GILFILLAN ESTATE - Five gubernatorial candidates answered questions from a panel of ag and rural leaders as part of Farmfest's annual political forum Tuesday. The forum included GOP-endorsed candidate Jeff Johnson, his three primary opponents, Scott Honour, Marty Seifert and Kurt Zellers, and Independence Party candidate Hannah Nicollet. Noticeably absent from the event was Gov. Mark Dayton, and his opponents made it clear they did not approve of him missing the forum.
"Let me express my disappointment that the governor didn't have time to come down to Farmfest for this forum," Seifert said. "I don't care if you're Democrat or Republican, you deserve to see your governor at a forum. Backing out of the State Fair and Farmfest is wrong."
Seifert's comments brought a response of cheers and applause from the crowd attending the forum.
Photo by Anna Haecherl-Smith
Gubernatorial candidates, from left, Republicans Scott Honour, Kurt Zellers, Marty Seifert, Jeff Johnson and Independence Party candidate Hannah Nicollet took part in a debate at Farmfest on Tuesday at Gilfillan Estates near Redwood Falls.
"I'm with Marty, by God, he (Dayton) should have been here today," said Zellers of the governor's absence. "This is one of the biggest and best agricultural outlets in the state and this forum, he should be here with you today."
As a local and rural candidate, Seifert struck a chord with most attendees. He related to the crowd by making references to his childhood home, a farm just a few miles from the festival grounds. Seifert reminded the crowd, on multiple occasions, that he was the only candidate from rural Minnesota. He told the audience he had visited all 87 counties during his campaign and also used his experience as a teacher to promote better education funding for rural Minnesota.
"I'm the one rural guy here who has been a public school teacher, and our kids here in rural Minnesota get funded to the tune of thousands of dollars less per kid than the kids that go to Minneapolis," Seifert said.
Farm-familiar candidates took turns reminiscing about their worn FFA jackets or their time spent picking rock, but statements about regulation and the federal government brought the most applause from the crowd.
"There is a culture among agencies of regulate and punish," Johnson said. "That seems to be what every one of these agencies thinks to be their job. That's not their job. It is absolutely the issue of a governor to say, 'Mind your own damn business' to the federal government."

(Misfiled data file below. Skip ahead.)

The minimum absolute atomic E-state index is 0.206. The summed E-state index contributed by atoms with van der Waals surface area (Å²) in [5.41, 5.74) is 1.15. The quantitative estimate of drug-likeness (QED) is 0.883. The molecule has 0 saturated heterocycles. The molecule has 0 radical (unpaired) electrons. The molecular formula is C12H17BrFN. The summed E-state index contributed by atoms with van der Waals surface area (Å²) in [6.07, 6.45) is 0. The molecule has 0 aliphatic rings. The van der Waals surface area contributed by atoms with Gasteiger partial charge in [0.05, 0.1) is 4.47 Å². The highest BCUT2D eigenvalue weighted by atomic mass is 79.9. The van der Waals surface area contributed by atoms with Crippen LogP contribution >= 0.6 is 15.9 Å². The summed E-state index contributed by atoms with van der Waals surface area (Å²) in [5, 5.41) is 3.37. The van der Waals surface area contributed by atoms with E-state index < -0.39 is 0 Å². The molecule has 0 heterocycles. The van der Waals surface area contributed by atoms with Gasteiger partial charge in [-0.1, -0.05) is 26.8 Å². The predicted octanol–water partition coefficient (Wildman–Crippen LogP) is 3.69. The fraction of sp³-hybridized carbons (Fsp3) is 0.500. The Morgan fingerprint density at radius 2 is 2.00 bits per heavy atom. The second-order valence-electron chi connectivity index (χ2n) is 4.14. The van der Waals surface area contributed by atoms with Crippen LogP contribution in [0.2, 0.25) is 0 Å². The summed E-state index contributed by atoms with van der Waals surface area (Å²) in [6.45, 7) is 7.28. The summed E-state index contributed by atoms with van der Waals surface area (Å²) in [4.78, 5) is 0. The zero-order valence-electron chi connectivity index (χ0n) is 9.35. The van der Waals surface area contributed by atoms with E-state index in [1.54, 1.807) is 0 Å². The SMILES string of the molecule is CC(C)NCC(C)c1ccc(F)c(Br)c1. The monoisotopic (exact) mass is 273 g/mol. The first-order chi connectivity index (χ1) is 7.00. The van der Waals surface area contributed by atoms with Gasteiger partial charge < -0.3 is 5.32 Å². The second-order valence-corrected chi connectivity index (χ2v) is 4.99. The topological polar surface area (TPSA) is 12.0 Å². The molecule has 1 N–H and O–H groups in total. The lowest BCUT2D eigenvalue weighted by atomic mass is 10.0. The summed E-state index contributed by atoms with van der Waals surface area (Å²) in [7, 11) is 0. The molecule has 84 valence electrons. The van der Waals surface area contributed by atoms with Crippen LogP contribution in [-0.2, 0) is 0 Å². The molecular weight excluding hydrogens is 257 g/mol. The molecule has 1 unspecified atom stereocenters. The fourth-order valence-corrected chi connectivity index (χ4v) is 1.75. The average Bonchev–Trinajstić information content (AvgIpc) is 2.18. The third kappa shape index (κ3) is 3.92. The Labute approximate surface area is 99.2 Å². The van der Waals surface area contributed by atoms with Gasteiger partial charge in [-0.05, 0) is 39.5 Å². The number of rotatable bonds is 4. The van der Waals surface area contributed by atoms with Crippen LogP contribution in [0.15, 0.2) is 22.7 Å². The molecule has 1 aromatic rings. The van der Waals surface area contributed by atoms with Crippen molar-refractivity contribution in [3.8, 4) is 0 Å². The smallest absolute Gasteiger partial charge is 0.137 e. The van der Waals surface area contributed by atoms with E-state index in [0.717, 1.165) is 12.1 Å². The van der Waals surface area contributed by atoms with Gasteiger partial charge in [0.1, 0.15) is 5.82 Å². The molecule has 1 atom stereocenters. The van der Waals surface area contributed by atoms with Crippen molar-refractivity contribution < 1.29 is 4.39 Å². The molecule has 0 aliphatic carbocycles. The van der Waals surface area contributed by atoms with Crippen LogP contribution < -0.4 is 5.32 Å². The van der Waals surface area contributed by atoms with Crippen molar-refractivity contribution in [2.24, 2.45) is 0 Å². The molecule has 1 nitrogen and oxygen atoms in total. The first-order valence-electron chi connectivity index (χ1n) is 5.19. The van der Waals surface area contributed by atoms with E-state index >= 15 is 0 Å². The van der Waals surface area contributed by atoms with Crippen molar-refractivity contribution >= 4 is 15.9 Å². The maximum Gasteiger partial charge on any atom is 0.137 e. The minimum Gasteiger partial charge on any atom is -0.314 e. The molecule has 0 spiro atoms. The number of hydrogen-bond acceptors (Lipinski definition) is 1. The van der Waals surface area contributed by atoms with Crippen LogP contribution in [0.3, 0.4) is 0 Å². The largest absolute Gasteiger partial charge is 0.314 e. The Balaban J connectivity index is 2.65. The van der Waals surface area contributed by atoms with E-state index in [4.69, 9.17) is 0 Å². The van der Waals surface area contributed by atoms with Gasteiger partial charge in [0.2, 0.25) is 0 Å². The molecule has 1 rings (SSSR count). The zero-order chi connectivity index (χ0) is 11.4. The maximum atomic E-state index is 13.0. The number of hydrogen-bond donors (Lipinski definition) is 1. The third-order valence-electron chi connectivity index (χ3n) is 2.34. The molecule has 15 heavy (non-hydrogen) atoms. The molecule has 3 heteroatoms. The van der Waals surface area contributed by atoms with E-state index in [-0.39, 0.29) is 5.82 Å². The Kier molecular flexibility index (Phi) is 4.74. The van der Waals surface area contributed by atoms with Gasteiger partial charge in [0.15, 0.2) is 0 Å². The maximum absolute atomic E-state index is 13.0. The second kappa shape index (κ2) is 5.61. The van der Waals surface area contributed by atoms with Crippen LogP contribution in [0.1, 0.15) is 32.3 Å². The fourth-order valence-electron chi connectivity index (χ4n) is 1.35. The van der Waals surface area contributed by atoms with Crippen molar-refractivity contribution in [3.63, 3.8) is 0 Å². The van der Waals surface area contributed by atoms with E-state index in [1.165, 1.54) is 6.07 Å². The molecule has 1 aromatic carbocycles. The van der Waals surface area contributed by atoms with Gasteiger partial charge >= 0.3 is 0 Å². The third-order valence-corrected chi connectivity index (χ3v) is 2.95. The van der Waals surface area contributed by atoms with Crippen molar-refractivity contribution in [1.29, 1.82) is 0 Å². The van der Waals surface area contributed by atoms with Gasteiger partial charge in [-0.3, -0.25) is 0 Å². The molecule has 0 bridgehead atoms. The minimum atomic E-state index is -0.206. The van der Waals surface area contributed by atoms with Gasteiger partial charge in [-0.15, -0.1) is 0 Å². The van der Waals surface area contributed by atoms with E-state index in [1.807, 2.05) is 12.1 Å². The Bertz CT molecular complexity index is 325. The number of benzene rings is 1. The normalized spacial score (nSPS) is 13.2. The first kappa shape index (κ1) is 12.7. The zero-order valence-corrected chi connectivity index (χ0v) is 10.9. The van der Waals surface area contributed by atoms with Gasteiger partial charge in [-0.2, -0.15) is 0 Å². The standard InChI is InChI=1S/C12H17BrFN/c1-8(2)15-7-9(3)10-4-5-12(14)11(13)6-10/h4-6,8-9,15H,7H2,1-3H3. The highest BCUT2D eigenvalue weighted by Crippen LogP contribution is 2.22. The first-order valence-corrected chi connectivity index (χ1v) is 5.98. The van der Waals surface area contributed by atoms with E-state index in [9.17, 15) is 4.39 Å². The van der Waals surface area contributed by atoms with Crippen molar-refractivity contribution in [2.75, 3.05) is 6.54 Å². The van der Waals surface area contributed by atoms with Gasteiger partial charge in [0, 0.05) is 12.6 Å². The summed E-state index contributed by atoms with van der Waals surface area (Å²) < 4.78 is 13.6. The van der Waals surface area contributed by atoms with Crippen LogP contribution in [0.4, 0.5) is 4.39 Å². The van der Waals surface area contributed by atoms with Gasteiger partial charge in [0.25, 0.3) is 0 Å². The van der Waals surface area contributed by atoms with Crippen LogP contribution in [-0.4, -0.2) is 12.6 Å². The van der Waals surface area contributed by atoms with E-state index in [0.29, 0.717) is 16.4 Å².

"The Pollution Control Agency is out of control," Seifert said. "From the Board of Water and Soil resources to the EPA on the federal level, the ECA, the DNR... We have too many cooks in the kitchen when it comes to government regulations."
Zellers also took at jab at the federal government and the DNR for his reply to the question on regulation.
"The federal government should not be coming out here and telling us what we should do with our water," Zellers said. "The DNR should not all of the sudden be coming out and telling us that the wells we've used for generations that they're not sure you've been doing it right for the last three or four decades, and you did something wrong.
"This boneheaded idea that those of us who grew up and live on a farm are going to use all our resources up, so five years down the road we won't have water to water our corn..." Zellers added. "The governor should be standing in the way of those agencies coming in."
Property taxes and agriculture advocacy were also hot topics at the forum, and all of the candidates seemed to agree that tax reform would be necessary to continue to support the state's agriculture sector.
"I think that farmers are treated unfairly from the perspective of any other business," said Honour. "The fact that you are taxed on that capital that you use to produce crops of livestock and taxed again on earnings, it fundamentally doesn't make sense."
"As the price of corn drops, the tax man doesn't come and say, 'Congratulations we're going to drop your property taxes proportionally,'" Zellers said. "Farmers want to pass their farms onto their kids, and the inheritance tax and the death tax and the estate tax is making it harder."